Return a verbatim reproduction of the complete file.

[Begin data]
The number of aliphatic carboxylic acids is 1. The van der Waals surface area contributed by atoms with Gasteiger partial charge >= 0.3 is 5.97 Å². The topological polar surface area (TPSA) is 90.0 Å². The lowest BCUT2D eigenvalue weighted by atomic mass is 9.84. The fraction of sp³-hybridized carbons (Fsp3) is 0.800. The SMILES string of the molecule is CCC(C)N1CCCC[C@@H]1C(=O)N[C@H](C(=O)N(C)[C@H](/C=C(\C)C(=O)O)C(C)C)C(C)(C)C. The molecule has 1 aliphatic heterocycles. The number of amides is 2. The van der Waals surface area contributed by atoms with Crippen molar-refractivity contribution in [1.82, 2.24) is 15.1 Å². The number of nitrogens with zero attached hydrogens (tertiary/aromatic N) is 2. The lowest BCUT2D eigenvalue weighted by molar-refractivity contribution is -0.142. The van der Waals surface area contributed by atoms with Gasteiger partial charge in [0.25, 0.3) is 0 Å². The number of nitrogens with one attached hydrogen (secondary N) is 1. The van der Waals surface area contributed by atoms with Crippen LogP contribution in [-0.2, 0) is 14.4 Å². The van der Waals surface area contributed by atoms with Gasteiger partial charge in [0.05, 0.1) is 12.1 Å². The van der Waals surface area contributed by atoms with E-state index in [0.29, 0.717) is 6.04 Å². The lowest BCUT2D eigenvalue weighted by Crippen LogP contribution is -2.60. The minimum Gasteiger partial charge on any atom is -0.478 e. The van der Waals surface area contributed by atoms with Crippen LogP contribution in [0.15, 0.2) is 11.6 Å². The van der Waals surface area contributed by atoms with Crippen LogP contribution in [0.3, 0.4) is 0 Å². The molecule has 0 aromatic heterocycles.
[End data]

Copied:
The number of aliphatic carboxylic acids is 1. The van der Waals surface area contributed by atoms with Gasteiger partial charge >= 0.3 is 5.97 Å². The topological polar surface area (TPSA) is 90.0 Å². The lowest BCUT2D eigenvalue weighted by atomic mass is 9.84. The fraction of sp³-hybridized carbons (Fsp3) is 0.800. The SMILES string of the molecule is CCC(C)N1CCCC[C@@H]1C(=O)N[C@H](C(=O)N(C)[C@H](/C=C(\C)C(=O)O)C(C)C)C(C)(C)C. The molecule has 1 aliphatic heterocycles. The number of amides is 2. The van der Waals surface area contributed by atoms with Crippen molar-refractivity contribution in [1.82, 2.24) is 15.1 Å². The number of nitrogens with zero attached hydrogens (tertiary/aromatic N) is 2. The lowest BCUT2D eigenvalue weighted by molar-refractivity contribution is -0.142. The van der Waals surface area contributed by atoms with Gasteiger partial charge in [0.25, 0.3) is 0 Å². The number of nitrogens with one attached hydrogen (secondary N) is 1. The van der Waals surface area contributed by atoms with Crippen LogP contribution in [-0.2, 0) is 14.4 Å². The van der Waals surface area contributed by atoms with Gasteiger partial charge in [0.05, 0.1) is 12.1 Å². The van der Waals surface area contributed by atoms with E-state index in [0.29, 0.717) is 6.04 Å². The lowest BCUT2D eigenvalue weighted by Crippen LogP contribution is -2.60. The minimum Gasteiger partial charge on any atom is -0.478 e. The van der Waals surface area contributed by atoms with Crippen LogP contribution in [0.15, 0.2) is 11.6 Å². The van der Waals surface area contributed by atoms with Crippen LogP contribution in [0.3, 0.4) is 0 Å². The molecule has 0 aromatic heterocycles.